Can I speak to this long list of “disappeared” coronavirus whistleblowers?



Last Sunday the NY Times published a piece by China’s ambassador to America titled “China and the U.S. Must Cooperate Against Coronavirus.” On the surface it’s meant to sound like polite international blather about unity but what it mostly sounds like is Chinese propaganda about their terrific response to the virus. Here’s a sample:

Let’s acknowledge there has been unpleasant talk between our nations about this disease. But this is not the time for finger-pointing. This is a time for solidarity, collaboration and mutual support…

At a time when solidarity is essential, we need to keep cool heads and clearly say “no” to the folly of fanning racism and xenophobia, and to scapegoating other countries or races.

A shorter version would say: Stop blaming the virus on the CCP! Notice there’s no mention of China’s global PR effort to blame the virus on U.S. soldiers. As of today, the Chinese foreign ministry spokesman who spread that lie is still on the job.

On Tuesday a State Department spokesperson offered a response to the ambassador’s piece which had the same superficially friendly tone and the same underlying edge. It asked that international teams be allowed to “investigate how the outbreak began in China.” That’s more subtle than saying “Chinese virus” as Trump has done but the point is pretty much the same. And for good measure she threw in a request that China “allow citizens free speech.”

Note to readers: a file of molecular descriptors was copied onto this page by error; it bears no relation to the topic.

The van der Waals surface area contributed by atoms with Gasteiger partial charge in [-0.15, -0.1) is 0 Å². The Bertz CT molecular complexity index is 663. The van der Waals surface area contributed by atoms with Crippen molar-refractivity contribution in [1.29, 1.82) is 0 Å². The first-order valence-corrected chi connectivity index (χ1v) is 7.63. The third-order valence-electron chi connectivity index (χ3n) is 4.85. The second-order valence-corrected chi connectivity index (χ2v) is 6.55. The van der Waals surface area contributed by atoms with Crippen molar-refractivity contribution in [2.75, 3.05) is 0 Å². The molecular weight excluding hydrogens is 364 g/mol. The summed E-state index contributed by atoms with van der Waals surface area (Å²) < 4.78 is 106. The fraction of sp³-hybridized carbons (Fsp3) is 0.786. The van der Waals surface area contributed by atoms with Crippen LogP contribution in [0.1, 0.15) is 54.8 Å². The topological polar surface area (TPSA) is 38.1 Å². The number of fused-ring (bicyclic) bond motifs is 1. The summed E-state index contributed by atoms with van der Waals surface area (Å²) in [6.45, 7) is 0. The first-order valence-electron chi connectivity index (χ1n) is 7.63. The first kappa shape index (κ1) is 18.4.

The bit about free speech was apparently too much. Yesterday a Chinese foreign ministry spokesman responded by first suggesting people in China were free to talk about the virus and secondly suggesting people in America, specifically Captain Crozier, were not. This is literally the country that has put over a million Uighurs in re-education camps trying to lecture the United States about respecting personal freedom.

And that’s when FCC Commissioner Brendan Carr dropped the hammer on the Chinese flak by asking to speak to a number of Chinese whistleblowers who have disappeared, starting with Dr. Ai Fen and followed by Chen Qiushi and Fang Bin.

And he just kept going:

He asked to speak to Dr. Li Wenliang, who died from the virus two months ago. Clearly, Carr is just trying to pour salt in the wound.

And of course these are just the names we know. But China has cracked down on thousands of people for deviating from the party line on the coronavirus. Hundreds of those people ended up in administrative detention. Carr’s final tweet is just a thing of beauty: “@SpokespersonCHN does your offer still stand? Or has it suddenly disappeared as things tend to do over there?”

I’ve rarely seen a more brutal beatdown on Twitter or one more richly deserved. People responded to the thread with gifs.

It’s just a shame that Twitter, along with most western social media, is blocked by the Great Firewall. But apparently some Chinese users escape the censors using virtual private networks. Hopefully this thread is being copied over to Chinese sites and shared widely today.





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